However, this limited vocabulary was going to be of little use to me as I observed my colleagues run the program. I had also promised to say a few words to kick the thing off, and thought it might be a bit early in the day for a beer, so I added another phrase to my vocabulary – “Mi dispiace, non parlo italiano” which ( I hope) means “I’m sorry, I don’t speak Italian”.

They were very tolerant of me and, after I’d finished, I sat quietly at the back of the room and watched the experts get on with running the course. As I was listening, I saw what a great practical example this was of what we always knew about learning – that it is about more than just the words.

It is often said that only 7% of the success of our communications is down to the words we use. Albert Mehrabian published research in 1981 where the 7-38-55 rule first appeared – 7% of the message is conveyed by words, 38% by tone of voice, and 55% by body language. In fact, his research was much narrower, about how we convey and interpret feelings – the rule determines how much we like someone when they’re talking about their feelings. It’s been incorrectly applied more widely over the years.

However, other studies have come up with a range of different ratios showing the importance of words versus the non-verbal elements and there clearly is a contribution to the success of our communication from both. When we deliver our leadership coach training programme, we are always flexing our style between trainer, facilitator and coach. My inability to understand Italian became less important as I could clearly see my colleagues using these different styles.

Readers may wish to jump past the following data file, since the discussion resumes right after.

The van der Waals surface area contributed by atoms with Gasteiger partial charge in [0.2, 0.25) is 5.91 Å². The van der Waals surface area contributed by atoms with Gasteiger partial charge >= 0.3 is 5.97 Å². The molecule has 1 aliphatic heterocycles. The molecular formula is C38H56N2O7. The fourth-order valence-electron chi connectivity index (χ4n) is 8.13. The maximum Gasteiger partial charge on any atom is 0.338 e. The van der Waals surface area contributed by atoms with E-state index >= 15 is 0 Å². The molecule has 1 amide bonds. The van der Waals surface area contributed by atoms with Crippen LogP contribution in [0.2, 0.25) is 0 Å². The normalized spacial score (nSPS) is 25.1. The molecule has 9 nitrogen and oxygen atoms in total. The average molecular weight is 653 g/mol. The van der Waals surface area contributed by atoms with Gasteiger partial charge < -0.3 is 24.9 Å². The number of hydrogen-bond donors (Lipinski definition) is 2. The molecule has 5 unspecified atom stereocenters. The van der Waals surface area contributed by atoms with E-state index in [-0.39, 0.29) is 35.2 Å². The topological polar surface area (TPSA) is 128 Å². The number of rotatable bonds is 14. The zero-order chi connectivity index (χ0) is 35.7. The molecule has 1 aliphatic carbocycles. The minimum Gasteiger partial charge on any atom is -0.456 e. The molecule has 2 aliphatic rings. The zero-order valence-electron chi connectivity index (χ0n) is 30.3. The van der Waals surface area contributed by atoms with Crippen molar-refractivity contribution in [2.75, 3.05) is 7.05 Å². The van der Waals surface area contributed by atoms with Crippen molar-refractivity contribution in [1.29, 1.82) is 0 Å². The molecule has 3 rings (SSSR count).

It was a great reminder about some core lessons about listening. It’s a vital skill for coaches to have and, of course, for leaders too. There are many reasons why this is so. For example, how often do we hear about major disasters that have ruined the reputation of companies where somebody in the organisation could see it was going to happen but nobody listened to them.